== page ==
Barring some sort of unforeseen obstacle, T+2 settlement is scheduled to go into effect on September 5 of this year. (That’s the Tuesday after Labor Day—what better way to cap a holiday weekend than with a major change in the US securities markets? I guess they didn’t want to wait until December 26).
On Tuesday, I blogged about why the securities industry is moving to T+2 (“Progress Towards T+2“). For today’s blog entry, I have a list of six things you need to think about with respect to T+2.
1. Be prepared to shorten processing time for any stock plan transactions that involve open market sales. This includes same-day-sale and sell-to-cover transactions. The broker will need to receive the shares and know the funds to be transferred to the company to cover the cost of the transaction and tax withholding in time to settle by T+2. That means you’ll have one less day to process the transaction.
2. Other types of transactions may be affected as well. Cash and net exercises and share withholding don’t involve open market transactions and, thus, theoretically aren’t subject to the mandated settlement period. But, in recent years, many companies have begun allowing employees to conduct these transactions using the automated, self-service tools provided by their brokers. Some (many? all?) brokers may subject these transactions to the same two-day settlement period simply because that is how their systems will be designed to work.
3. Watch out for complicated transactions. It may be no sweat to calculate the tax withholding for US employees and get that information over to your brokers in 24 hours. But for non-US employees, where you may have to contact local payroll (possibly in a time zone that is half a day off from yours) for the appropriate tax rate, this might not be so easy. And then there are your mobile employees. Withholding at the maximum tax rate and refunding the excess through local payroll might be the only way to manage this process.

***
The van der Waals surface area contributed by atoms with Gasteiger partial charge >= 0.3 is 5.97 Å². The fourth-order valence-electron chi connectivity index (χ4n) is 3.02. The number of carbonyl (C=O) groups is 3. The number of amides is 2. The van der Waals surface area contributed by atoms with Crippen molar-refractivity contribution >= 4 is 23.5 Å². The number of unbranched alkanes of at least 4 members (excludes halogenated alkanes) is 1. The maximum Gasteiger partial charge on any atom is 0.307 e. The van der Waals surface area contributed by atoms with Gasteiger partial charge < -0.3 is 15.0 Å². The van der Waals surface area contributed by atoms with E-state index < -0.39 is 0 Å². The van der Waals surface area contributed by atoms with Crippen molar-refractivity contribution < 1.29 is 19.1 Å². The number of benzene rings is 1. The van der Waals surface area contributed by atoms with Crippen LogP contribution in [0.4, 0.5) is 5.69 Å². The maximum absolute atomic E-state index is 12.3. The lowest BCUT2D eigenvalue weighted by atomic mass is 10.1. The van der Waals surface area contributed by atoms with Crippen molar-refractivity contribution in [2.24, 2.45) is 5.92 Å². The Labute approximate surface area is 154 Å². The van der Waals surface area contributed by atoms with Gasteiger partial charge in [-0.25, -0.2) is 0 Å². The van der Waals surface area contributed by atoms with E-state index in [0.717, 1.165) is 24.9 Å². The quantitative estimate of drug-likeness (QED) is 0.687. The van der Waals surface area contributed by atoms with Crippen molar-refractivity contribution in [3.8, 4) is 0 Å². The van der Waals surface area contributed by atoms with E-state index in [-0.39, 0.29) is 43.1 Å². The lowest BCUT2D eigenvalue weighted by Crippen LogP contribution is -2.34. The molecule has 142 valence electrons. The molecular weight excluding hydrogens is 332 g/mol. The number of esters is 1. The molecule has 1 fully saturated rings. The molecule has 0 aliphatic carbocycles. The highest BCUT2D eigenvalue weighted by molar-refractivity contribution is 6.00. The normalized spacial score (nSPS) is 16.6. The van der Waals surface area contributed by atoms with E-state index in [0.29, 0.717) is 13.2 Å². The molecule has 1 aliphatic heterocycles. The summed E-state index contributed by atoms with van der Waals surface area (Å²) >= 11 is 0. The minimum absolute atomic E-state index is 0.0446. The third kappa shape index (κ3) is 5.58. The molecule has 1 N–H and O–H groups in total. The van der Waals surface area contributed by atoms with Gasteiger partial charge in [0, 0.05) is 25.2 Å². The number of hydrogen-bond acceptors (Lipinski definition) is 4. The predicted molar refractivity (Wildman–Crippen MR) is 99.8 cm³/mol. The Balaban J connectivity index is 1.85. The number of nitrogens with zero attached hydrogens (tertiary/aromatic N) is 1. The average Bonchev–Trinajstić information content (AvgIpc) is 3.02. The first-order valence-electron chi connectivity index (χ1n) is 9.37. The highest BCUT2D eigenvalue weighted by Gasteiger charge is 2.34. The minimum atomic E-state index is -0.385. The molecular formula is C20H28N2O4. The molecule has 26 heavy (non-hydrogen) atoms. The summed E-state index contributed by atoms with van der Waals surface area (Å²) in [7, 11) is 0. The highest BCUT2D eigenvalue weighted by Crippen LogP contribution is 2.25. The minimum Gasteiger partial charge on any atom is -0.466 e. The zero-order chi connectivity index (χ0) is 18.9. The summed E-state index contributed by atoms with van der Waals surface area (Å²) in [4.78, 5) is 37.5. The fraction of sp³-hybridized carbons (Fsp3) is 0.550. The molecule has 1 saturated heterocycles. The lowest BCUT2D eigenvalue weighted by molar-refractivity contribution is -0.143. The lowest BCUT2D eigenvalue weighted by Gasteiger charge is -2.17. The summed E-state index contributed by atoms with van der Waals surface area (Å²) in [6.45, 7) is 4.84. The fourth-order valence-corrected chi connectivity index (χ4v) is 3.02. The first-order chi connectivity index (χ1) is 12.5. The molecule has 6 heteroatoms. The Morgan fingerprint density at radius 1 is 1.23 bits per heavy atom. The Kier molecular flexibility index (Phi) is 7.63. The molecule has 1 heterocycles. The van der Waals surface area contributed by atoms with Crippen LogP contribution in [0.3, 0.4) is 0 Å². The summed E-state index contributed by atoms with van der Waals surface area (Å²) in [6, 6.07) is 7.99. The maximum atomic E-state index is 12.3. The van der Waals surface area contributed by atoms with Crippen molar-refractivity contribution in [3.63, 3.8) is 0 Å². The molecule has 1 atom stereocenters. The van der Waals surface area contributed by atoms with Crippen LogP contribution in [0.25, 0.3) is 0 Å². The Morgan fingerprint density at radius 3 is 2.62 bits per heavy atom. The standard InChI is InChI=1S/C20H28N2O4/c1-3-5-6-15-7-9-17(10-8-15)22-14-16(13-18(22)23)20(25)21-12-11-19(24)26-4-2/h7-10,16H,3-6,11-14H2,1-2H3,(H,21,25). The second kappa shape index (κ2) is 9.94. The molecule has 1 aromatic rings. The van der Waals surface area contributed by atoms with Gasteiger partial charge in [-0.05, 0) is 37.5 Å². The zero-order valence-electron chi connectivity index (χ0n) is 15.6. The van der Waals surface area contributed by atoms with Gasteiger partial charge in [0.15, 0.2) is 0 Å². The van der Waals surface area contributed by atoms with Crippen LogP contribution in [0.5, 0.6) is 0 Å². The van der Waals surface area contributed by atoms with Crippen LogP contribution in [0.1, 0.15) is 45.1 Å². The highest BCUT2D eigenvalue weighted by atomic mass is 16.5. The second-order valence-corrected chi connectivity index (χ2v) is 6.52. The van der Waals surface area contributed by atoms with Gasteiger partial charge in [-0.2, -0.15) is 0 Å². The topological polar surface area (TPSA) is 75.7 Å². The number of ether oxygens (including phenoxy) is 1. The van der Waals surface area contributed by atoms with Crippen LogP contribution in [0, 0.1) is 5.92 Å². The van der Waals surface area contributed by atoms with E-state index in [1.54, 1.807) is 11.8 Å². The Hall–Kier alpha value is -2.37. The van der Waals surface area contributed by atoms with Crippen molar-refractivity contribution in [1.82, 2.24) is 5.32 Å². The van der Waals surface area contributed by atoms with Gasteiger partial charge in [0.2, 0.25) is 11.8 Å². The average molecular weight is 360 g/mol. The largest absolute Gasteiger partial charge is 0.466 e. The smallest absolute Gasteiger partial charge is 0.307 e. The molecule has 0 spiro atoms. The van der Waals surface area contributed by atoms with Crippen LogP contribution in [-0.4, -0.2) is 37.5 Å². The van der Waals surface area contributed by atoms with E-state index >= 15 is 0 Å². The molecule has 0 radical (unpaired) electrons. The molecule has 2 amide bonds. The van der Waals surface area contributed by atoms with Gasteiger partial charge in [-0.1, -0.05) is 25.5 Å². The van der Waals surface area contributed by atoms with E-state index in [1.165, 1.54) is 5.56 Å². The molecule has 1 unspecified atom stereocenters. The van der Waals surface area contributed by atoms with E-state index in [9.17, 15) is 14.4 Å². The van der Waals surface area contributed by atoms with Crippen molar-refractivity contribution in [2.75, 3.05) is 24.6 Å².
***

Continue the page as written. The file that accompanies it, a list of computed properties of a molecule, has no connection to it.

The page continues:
4. Beware the IRS deposit deadline for same-day sales. Where the company’s cumulative deposit liability to the IRS exceeds $100,000, the deposit needs to be made within one business day. But for same-day sale exercises, an IRS field directive considers the deposit timely if made within one day of the settlement date. If settlement occurs on T+2, that means the deposit now needs to be made by T+3.
5. Talk to your brokers. Contact your brokers to find out what they are doing to prepare for T+2 and what testing opportunities will be available to you. Think about what you’ll need from your brokers and communicate this to them. Don’t wait for your brokers to contact you; get out in front of this.
6. Don’t forget about employee communications. Your brokers are going to be communicating this change to your participants. Make sure you know what they will be communicating and when, so you aren’t caught off guard. And review your own educational materials for any mention of the settlement period.
Some of the panelists in the NASPP Conference session on this encouraged the use of the term “settlement period” without explaining how long this period is, so that if/when the period is reduced to T+1, you don’t have to change it again. I hate that idea. It makes a confusing concept even more confusing for employees. And it could be decades before we move to T+1 (moving from T+3 to T+2 took 20 years). By then, you’ll probably have been promoted (or retired) and updating the educational materials will be someone else’s problem.